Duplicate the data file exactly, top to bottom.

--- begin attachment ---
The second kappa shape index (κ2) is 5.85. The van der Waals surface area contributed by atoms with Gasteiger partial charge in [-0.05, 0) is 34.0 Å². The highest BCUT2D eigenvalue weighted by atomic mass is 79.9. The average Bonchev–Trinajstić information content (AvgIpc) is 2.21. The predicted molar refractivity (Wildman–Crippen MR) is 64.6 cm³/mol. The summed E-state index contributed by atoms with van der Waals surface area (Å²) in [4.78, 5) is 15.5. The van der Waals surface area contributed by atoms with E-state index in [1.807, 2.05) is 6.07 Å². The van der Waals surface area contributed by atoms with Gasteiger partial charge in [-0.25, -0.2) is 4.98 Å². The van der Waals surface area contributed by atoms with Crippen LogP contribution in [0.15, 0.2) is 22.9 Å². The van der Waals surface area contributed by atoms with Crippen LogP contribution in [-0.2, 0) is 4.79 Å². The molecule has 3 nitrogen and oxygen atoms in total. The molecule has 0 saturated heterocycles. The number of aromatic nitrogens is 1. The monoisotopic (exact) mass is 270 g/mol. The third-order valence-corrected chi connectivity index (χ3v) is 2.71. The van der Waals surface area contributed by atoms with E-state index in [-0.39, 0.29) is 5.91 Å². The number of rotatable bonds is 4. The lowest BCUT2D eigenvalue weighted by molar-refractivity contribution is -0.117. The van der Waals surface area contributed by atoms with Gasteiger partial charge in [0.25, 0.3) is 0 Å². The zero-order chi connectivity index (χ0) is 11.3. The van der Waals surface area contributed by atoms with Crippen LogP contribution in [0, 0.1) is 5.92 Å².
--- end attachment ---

The second kappa shape index (κ2) is 5.85. The van der Waals surface area contributed by atoms with Gasteiger partial charge in [-0.05, 0) is 34.0 Å². The highest BCUT2D eigenvalue weighted by atomic mass is 79.9. The average Bonchev–Trinajstić information content (AvgIpc) is 2.21. The predicted molar refractivity (Wildman–Crippen MR) is 64.6 cm³/mol. The summed E-state index contributed by atoms with van der Waals surface area (Å²) in [4.78, 5) is 15.5. The van der Waals surface area contributed by atoms with E-state index in [1.807, 2.05) is 6.07 Å². The van der Waals surface area contributed by atoms with Gasteiger partial charge in [-0.25, -0.2) is 4.98 Å². The van der Waals surface area contributed by atoms with Crippen LogP contribution in [0.15, 0.2) is 22.9 Å². The van der Waals surface area contributed by atoms with Crippen LogP contribution in [-0.2, 0) is 4.79 Å². The molecule has 3 nitrogen and oxygen atoms in total. The molecule has 0 saturated heterocycles. The number of aromatic nitrogens is 1. The monoisotopic (exact) mass is 270 g/mol. The third-order valence-corrected chi connectivity index (χ3v) is 2.71. The van der Waals surface area contributed by atoms with E-state index in [-0.39, 0.29) is 5.91 Å². The number of rotatable bonds is 4. The lowest BCUT2D eigenvalue weighted by molar-refractivity contribution is -0.117. The van der Waals surface area contributed by atoms with Gasteiger partial charge in [0.25, 0.3) is 0 Å². The zero-order chi connectivity index (χ0) is 11.3. The van der Waals surface area contributed by atoms with Crippen LogP contribution in [0, 0.1) is 5.92 Å².